The Hundred Dresses

The Hundred Dresses

Book - 1974
Average Rating:
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In winning a medal she is no longer there to receive, a tight-lipped little Polish girl teaches her classmates a lesson.
Publisher: New York : Harcourt Brace Jovanovich, [1974, c1944]
ISBN: 9780152373740
0152373748
9780156423502
0156423502
0152052607
9780152052607
Branch Call Number: J FIC Estes
Characteristics: 80 pages : illustrations (part. color)
Additional Contributors: Slobodkin, Louis 1903-1975.

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a
AMDLibrary
Sep 12, 2017

A very important book for learning to build quality friendships and having the courage to step up when someone is being made fun of. A young girl is constantly being put on the spot and made fun of in what seem a not a very threatening way but being bullied nonetheless. So much so, that she ends up moving away.

Of the two friends responsible for the torment, one is usually the one making fun and the other staying quiet about it. The quiet one ends up extremely remorseful (the premise of this author's work in her personal life) and can't shake the feeling. She vows to never stay quiet when someone else is being bullied, never ever again. Her remorse is touching and a quality to focus on from this while raising young children.

This book is relatively easy to read and work through, not to harsh on the spirit yet strong enough to make a valuable point.

l
lohmeierj
Dec 26, 2016

A gem from the past. Find a child and read it to them.

rere3 Aug 30, 2015

An important book with valuable lessons on bullying, class differences and childhood. Certainly even adults can feel the pang of emotion this book evokes.

m
mmcbeth29
Nov 18, 2014

This book was first published in 1944. It is about a Polish girl who tries to become part of the "in" girl crowd by boasting that she has 100 dresses at home. The girls poke fun of her daily by asking how many dresses, shoes, hats, etc. she has each day. One day, the girl, Wanda, does not show up for school. A few days later, the schoolroom walls are covered in 100 pictures of dress, Wanda's 100 dresses. The children exclaim over their beauty. But then the children find out that Wanda's family has left town because they are tired of being made fun of for being Polish. Maddie, one of the little girls feels bad about how she treated Wanda and wishes she could make it up to her. She writes a letter to Wanda. In the end, Wanda writes back saying two of the girls could keep one of her drawings.

First, this book would now be considered historical fiction because of the time period (1940s) that it depicts. The language and the behavior of the children is more typical of that time period. The story does a good job of showing how hurtful prejudice can be. However, the ending is incomplete. The little girl, Maddie, who feels bad about her behavior does not show that she has changed other than to say how happy she is that Wanda gave her one of the drawings of a dress.

Also, this book is advertized for grades 1 and up. This is too young an age to fully understand this book. I would recommend it for grades 3-5 especially since it is written on the fourth grade level.

Mark_Daly May 23, 2014

The small but troubling story unfolds at a measured pace, almost hypnotically, as it wraps its intense emotions around a blanket of comforting repetition and routines. There's ample fuel for family discussion after reading aloud, such as the contrast between the picked-on but generous Wanda and her embittered but defiant father. An introduction by the author's daughter describes the real-life origin of the story.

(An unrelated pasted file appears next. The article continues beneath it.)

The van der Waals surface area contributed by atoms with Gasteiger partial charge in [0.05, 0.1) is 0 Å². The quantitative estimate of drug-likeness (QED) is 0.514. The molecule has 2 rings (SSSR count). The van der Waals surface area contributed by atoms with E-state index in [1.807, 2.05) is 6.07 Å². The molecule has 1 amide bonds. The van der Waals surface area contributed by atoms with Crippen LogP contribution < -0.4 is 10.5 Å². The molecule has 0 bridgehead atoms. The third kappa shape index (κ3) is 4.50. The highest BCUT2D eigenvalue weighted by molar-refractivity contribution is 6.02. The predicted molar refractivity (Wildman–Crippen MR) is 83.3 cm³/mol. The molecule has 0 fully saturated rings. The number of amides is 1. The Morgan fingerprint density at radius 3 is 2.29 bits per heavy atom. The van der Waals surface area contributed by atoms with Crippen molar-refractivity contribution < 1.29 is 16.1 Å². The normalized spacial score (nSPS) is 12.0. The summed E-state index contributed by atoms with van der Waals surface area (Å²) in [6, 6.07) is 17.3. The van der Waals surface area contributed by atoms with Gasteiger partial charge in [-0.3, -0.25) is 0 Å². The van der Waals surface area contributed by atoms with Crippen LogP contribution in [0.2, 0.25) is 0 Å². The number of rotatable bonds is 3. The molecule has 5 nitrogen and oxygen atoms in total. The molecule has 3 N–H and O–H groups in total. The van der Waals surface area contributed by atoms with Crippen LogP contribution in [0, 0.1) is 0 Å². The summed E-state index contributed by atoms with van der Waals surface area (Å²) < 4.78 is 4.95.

Heather Glenna Fortuny Apr 04, 2014

A very nice story. It helps kids to think of actions, inactions and consequences of both on themselves and others. Upon the insistence of my 4yr old and 6yr old, this somewhat long story was read in one sitting. There seemed to be a bit of suspense and intense feelings. My daughter empathized with the girl that was targeted in the story and says "I was glad when she xxxxxxx so the others could not pick on her.

Sidewinder88 Oct 30, 2013

My teacher read this book to me in elementary school, all these years later I still remember what a beautiful story it is and the lesson it teaches.

ggbookreader Oct 30, 2013

"Kindness and generosity of spirit" - a quote from the The Hundred Dresses by Eleanor Estes is what this story is all about. In this storyline we find a well developed theme and engaging characters, and the main lesson is delivered in a way that is easy to grasp. Eleanor Estes has a beautiful way of teaching acceptance of "new and different" people as well as how teasing can damage a person, and it may not be the person you think it is. This is worth while reading for youth as well as adults. :) :)

s
sldoug
Jul 13, 2012

A very sad, touching book. I look forward to hearing what my 9 year old thinks of it.

m
MissECE
Apr 19, 2012

This story is beautiful!! My nine year old daughter and I read it together and loved it. It's a truly enlightening story about how it feels when you realize you have treated someone unkind.

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Age Suitability

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t
Tjad2L
Apr 21, 2017

Tjad2L thinks this title is suitable for All Ages

m
mmcbeth29
Nov 18, 2014

mmcbeth29 thinks this title is suitable for 8 years and over

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black_bat_287
Apr 04, 2014

black_bat_287 thinks this title is suitable for All Ages

indigo_cheetah_80 Jun 21, 2012

indigo_cheetah_80 thinks this title is suitable for 7 years and over

red_ladybug_224 Jun 18, 2012

red_ladybug_224 thinks this title is suitable for between the ages of 5 and 8

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